New Hire Orientation Blog
Becoming an Employer of Choice: A Guide to Attracting the Best Talent
- July 29, 2020
- Posted by: New Hire Orientation
- Category: Hiring
Thanks to COVID-19, we are seeing a complete turnaround in workforce availability. Just a few months ago, the competition was fierce and most CEOs faced very real skills shortages in the workplace. Today, many companies are downsizing. Some are failing completely. The upshot is an influx of talent into the workforce. For smart business owners and decision-makers, now’s the time to ensure that you’re not affected by a skills shortage and to shore up your teams.
However, understand that despite the expanding pool of labor, things are changing. Globalization has been on the rise for decades, but COVID-19 is making many employees rethink their career decisions, personal priorities, family priorities, and even their personal purpose when it comes to employment. For employers, this means that it’s possible to recover quickly from the pandemic, but doing so will require you to go from good to great in terms of talent recruitment.
The key here? You must become an employer of choice. How, though? It’s not as difficult as you might think, but it will require a concerted, intentional effort.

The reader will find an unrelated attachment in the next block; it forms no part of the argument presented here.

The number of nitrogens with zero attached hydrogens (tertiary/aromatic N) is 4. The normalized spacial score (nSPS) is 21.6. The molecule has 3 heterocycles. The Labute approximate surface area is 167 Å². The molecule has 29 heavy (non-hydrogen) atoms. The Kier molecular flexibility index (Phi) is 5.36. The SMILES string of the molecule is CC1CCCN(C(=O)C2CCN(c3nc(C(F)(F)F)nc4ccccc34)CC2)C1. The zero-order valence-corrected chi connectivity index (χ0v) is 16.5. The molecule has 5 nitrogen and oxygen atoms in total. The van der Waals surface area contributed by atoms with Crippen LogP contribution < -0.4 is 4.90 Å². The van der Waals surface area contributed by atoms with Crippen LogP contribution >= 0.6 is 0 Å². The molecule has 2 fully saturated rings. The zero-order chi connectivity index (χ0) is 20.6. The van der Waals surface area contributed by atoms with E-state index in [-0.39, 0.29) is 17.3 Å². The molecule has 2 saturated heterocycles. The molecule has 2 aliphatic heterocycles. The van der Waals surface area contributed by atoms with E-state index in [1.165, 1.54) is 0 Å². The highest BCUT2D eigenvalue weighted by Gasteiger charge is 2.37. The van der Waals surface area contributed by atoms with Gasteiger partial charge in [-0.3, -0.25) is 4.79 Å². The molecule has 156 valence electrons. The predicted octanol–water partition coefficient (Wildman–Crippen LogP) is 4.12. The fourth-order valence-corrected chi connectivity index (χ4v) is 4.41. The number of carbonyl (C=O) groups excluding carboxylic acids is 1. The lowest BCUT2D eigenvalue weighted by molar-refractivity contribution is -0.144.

One of the first considerations in becoming an employer of choice is your company’s culture. Is it welcoming? Empowering? Repressive? Restrictive? Do you value learning and development and make it a priority for employees at all levels in the business or is it an afterthought? A positive company culture will make you stand out from the pack for good reasons. However, a negative culture will act as a warning beacon and you might struggle to fill open positions even when more professionals are seeking employment than in the past decade.
Do you make your employees feel involved? Do you regularly look for their suggestions on how to make the company better? Do you seek out their ideas on streamlining processes or on new business initiatives? To be an employer of choice, they need to feel involved in the business itself, beyond their day-to-day responsibilities. Think employee-filled steering committees and groups responsible for planning events or work processes.